Deedlit learns a few different magic-based attacks, which also drain the magic meter, but much of the action focuses on a pair of elemental-based spirits. Early on, Deedlit gains access to a wind-based elemental spirit that allows her to hover in the air. This hover effect is infinite and can be used to cross gaps, avoid enemies and traps, and occasionally reach higher platforms, although the wind only pushes her up to a specified height. This magic also extends the reach of her melee weapons somewhat by creating small whirlwinds at the end of each strike, and arrows also take on elemental affinities.


Later, Deedlit gains access to a fire-based elemental spirit. When this spirit is equipped, Deedlit's weapons can destroy gunpowder barrels that block her route, and killing enemies causes them to erupt in flames. Similarly, Deedlit’s attack range is extended somewhat with a flame at the end of each strike, and her arrows also take on the flame effect.


Only one of these elemental spirits may be used at a time, and there is some strategy involved in swapping between them. First off, some enemies are immune or resistant to certain elemental effects. For instance, fire-breathing lizards are immune to flame-based sword strikes, whereas mummies and other undead creatures take more damage from these strikes but are resistant or immune to wind-based attacks.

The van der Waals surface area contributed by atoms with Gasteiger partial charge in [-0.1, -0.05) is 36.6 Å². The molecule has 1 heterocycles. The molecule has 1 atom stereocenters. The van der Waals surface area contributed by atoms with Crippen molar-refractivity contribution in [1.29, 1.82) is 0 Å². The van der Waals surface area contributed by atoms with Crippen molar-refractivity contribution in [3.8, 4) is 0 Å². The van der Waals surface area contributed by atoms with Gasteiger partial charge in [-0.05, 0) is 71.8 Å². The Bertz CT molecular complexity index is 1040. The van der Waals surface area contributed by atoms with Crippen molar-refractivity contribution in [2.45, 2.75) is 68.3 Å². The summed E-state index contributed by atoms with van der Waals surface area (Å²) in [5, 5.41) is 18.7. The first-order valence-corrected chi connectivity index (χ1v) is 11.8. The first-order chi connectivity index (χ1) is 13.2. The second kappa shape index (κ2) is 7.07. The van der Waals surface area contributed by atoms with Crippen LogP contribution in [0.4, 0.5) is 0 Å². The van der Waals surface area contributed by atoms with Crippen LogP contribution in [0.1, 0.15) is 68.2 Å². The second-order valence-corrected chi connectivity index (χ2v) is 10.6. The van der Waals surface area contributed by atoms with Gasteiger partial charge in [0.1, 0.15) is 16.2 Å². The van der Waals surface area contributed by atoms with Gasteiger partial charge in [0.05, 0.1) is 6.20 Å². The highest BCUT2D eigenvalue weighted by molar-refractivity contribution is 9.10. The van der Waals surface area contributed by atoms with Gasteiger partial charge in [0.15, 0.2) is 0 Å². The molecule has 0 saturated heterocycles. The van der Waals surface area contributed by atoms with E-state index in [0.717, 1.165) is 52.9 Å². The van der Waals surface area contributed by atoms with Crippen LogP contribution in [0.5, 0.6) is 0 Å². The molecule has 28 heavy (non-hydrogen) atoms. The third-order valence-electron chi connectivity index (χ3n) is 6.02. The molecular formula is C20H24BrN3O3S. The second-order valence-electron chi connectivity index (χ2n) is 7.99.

Similarly, some enemies and bosses fire color-coded projectiles, with blue representing wind and orange representing fire. By swapping to the corresponding color, the player is able to negate damage from these attacks, and the same works for blue and orange level hazards. This spirit swapping ability allows for boss attacks that fill the screen with projectiles, requiring the player to make some quick Ikaruga-style swaps to avoid danger.


Of equal importance is that flame and wind attacks may be leveled up, with levels ranging from 1-3. When you kill enemies or break certain objects, they drop cubes – each enemy kill results in a set of dice appearing in the lower right corner of the screen – and these may be collected to level up whichever spirit is not equipped at the time. Levelling up allows the player to perform more powerful attacks and can also be used to restore some health. However, players must be careful, as each hit they take reduces the equipped spirit by one level. As a result, players must be mindful of when to swap spirits for the best effect, and must occasionally unequip a spirit in order to level it up.